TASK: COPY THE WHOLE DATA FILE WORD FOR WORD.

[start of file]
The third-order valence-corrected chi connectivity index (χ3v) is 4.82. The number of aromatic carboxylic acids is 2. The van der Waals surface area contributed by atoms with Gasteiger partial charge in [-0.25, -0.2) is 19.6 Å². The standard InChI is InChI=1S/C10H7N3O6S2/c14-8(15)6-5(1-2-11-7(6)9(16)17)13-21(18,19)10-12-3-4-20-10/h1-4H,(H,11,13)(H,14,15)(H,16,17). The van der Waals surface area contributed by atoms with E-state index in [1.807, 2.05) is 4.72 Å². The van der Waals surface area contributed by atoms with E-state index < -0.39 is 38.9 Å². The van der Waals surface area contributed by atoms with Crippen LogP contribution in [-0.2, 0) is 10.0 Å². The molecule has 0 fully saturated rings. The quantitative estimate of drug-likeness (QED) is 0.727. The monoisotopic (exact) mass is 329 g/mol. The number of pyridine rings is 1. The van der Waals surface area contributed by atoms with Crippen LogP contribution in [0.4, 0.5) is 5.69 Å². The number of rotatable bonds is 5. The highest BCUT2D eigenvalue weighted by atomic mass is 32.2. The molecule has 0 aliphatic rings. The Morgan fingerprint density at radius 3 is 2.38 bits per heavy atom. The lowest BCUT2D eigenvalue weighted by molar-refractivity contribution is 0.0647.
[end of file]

The third-order valence-corrected chi connectivity index (χ3v) is 4.82. The number of aromatic carboxylic acids is 2. The van der Waals surface area contributed by atoms with Gasteiger partial charge in [-0.25, -0.2) is 19.6 Å². The standard InChI is InChI=1S/C10H7N3O6S2/c14-8(15)6-5(1-2-11-7(6)9(16)17)13-21(18,19)10-12-3-4-20-10/h1-4H,(H,11,13)(H,14,15)(H,16,17). The van der Waals surface area contributed by atoms with E-state index in [1.807, 2.05) is 4.72 Å². The van der Waals surface area contributed by atoms with E-state index < -0.39 is 38.9 Å². The van der Waals surface area contributed by atoms with Crippen LogP contribution in [-0.2, 0) is 10.0 Å². The molecule has 0 fully saturated rings. The quantitative estimate of drug-likeness (QED) is 0.727. The monoisotopic (exact) mass is 329 g/mol. The number of pyridine rings is 1. The van der Waals surface area contributed by atoms with Crippen LogP contribution in [0.4, 0.5) is 5.69 Å². The number of rotatable bonds is 5. The highest BCUT2D eigenvalue weighted by atomic mass is 32.2. The molecule has 0 aliphatic rings. The Morgan fingerprint density at radius 3 is 2.38 bits per heavy atom. The lowest BCUT2D eigenvalue weighted by molar-refractivity contribution is 0.0647.